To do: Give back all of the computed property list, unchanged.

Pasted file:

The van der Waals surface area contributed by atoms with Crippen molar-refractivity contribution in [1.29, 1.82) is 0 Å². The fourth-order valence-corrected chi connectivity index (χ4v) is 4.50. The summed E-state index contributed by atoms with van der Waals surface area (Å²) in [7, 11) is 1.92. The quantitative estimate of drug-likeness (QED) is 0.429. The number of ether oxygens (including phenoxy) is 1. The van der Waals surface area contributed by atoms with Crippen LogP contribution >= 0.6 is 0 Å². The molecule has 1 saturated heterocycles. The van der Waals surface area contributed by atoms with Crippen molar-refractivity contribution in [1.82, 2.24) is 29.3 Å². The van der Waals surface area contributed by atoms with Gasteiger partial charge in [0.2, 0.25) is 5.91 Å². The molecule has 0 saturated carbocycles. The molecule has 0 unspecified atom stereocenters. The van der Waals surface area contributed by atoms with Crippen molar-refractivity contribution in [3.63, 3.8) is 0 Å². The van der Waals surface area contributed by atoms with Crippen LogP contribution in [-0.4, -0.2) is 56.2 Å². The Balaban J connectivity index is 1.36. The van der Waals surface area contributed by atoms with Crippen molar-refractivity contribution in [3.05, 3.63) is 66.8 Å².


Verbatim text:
The van der Waals surface area contributed by atoms with Crippen molar-refractivity contribution in [1.29, 1.82) is 0 Å². The fourth-order valence-corrected chi connectivity index (χ4v) is 4.50. The summed E-state index contributed by atoms with van der Waals surface area (Å²) in [7, 11) is 1.92. The quantitative estimate of drug-likeness (QED) is 0.429. The number of ether oxygens (including phenoxy) is 1. The van der Waals surface area contributed by atoms with Crippen LogP contribution >= 0.6 is 0 Å². The molecule has 1 saturated heterocycles. The van der Waals surface area contributed by atoms with Crippen molar-refractivity contribution in [1.82, 2.24) is 29.3 Å². The van der Waals surface area contributed by atoms with Gasteiger partial charge in [0.2, 0.25) is 5.91 Å². The molecule has 0 saturated carbocycles. The molecule has 0 unspecified atom stereocenters. The van der Waals surface area contributed by atoms with Crippen molar-refractivity contribution in [3.63, 3.8) is 0 Å². The van der Waals surface area contributed by atoms with Crippen LogP contribution in [-0.4, -0.2) is 56.2 Å². The Balaban J connectivity index is 1.36. The van der Waals surface area contributed by atoms with Crippen molar-refractivity contribution in [3.05, 3.63) is 66.8 Å².